In Tabasco Cortés was given the gift of twenty young Indian women. He made sure they were baptized before accepting them. Nineteen of them fell into insignificance, were soon worn out, might have been misplaced somewhere in the coastal mangrove swamps. One, named Marina, Cortés presented to his friend Alonso Puertocarrero. The cacique mentioned that she had originally come from parts to the west. A woman of high breeding, some grade of barbaric royalty, she was, most importantly, a woman of mystery. No matter how many times Puertocarrero slept with her, he couldn’t make her look directly at him and see him; her gaze slipped past and through him, a stare cluttered up and darkened by secrets. We have all met women like that, women of mystery: the vast majority of them—and the same is true of men of mystery—are not really looking at anything and they don’t really know anything you don’t. They are fakes and while young they write terrible poetry, and then they age and try to retain their magic but succeed in nothing but moping alcoholically, too afraid of discovery to be anything but stingy with their personalities. I used to fall in love with them all the time. Eventually I stopped bothering with the women and started pursuing the secrets directly.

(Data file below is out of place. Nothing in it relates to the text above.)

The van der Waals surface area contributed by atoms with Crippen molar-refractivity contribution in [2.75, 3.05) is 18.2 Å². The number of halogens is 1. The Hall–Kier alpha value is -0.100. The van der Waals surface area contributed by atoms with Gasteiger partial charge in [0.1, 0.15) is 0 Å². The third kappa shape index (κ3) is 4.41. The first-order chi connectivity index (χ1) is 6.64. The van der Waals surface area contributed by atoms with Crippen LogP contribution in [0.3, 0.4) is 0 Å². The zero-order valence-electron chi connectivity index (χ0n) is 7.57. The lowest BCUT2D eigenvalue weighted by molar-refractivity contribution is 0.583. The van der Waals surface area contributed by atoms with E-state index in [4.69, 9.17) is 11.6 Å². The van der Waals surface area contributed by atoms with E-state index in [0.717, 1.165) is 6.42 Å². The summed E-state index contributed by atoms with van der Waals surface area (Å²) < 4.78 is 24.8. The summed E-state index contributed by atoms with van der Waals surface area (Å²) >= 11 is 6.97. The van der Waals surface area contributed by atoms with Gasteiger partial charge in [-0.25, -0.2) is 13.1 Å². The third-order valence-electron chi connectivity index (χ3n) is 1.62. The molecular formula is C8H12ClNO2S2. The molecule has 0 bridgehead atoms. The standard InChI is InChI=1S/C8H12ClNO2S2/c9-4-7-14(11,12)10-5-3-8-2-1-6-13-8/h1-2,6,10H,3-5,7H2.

However, this was not the case with Marina. She really did know things that others did not. Her enigmatic horizons were genuine. Cortés very quickly came to see this and treated her with the highest respect. Maybe he regretted giving her away so hastily, though he couldn’t revoke a gift made to a dear friend. He was known to disappear with her for hours at a time, which gave rise to numerous jokes about Puertocarrero being cuckolded. So many mentions were made of horns sprouting from his head that he became affectionately known thereafter as The Jew—for, as everyone knows, the Jews were cuckolded by the Christians. There was adultery as far as their god and scriptures were concerned.